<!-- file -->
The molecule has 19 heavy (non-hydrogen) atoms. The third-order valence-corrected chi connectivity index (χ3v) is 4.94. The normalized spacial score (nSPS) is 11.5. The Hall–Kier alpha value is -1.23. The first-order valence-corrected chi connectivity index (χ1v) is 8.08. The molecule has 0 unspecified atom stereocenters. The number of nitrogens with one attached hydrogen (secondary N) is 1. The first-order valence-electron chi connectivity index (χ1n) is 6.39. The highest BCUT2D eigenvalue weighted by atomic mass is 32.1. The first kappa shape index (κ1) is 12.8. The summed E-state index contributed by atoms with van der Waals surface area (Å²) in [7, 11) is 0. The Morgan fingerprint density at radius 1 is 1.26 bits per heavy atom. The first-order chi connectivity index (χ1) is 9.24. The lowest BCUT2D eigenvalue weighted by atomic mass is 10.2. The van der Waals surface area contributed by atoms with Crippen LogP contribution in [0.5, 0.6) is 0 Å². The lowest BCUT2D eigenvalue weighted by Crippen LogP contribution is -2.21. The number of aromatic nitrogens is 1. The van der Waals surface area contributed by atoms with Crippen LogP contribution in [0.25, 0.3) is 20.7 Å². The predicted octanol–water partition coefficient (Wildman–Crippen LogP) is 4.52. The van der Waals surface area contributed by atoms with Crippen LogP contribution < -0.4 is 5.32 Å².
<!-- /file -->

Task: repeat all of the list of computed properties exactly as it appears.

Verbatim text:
The molecule has 19 heavy (non-hydrogen) atoms. The third-order valence-corrected chi connectivity index (χ3v) is 4.94. The normalized spacial score (nSPS) is 11.5. The Hall–Kier alpha value is -1.23. The first-order valence-corrected chi connectivity index (χ1v) is 8.08. The molecule has 0 unspecified atom stereocenters. The number of nitrogens with one attached hydrogen (secondary N) is 1. The first-order valence-electron chi connectivity index (χ1n) is 6.39. The highest BCUT2D eigenvalue weighted by atomic mass is 32.1. The first kappa shape index (κ1) is 12.8. The summed E-state index contributed by atoms with van der Waals surface area (Å²) in [7, 11) is 0. The Morgan fingerprint density at radius 1 is 1.26 bits per heavy atom. The first-order chi connectivity index (χ1) is 9.24. The lowest BCUT2D eigenvalue weighted by atomic mass is 10.2. The van der Waals surface area contributed by atoms with Crippen LogP contribution in [0.5, 0.6) is 0 Å². The lowest BCUT2D eigenvalue weighted by Crippen LogP contribution is -2.21. The number of aromatic nitrogens is 1. The van der Waals surface area contributed by atoms with Crippen LogP contribution in [0.25, 0.3) is 20.7 Å². The predicted octanol–water partition coefficient (Wildman–Crippen LogP) is 4.52. The van der Waals surface area contributed by atoms with Crippen LogP contribution < -0.4 is 5.32 Å².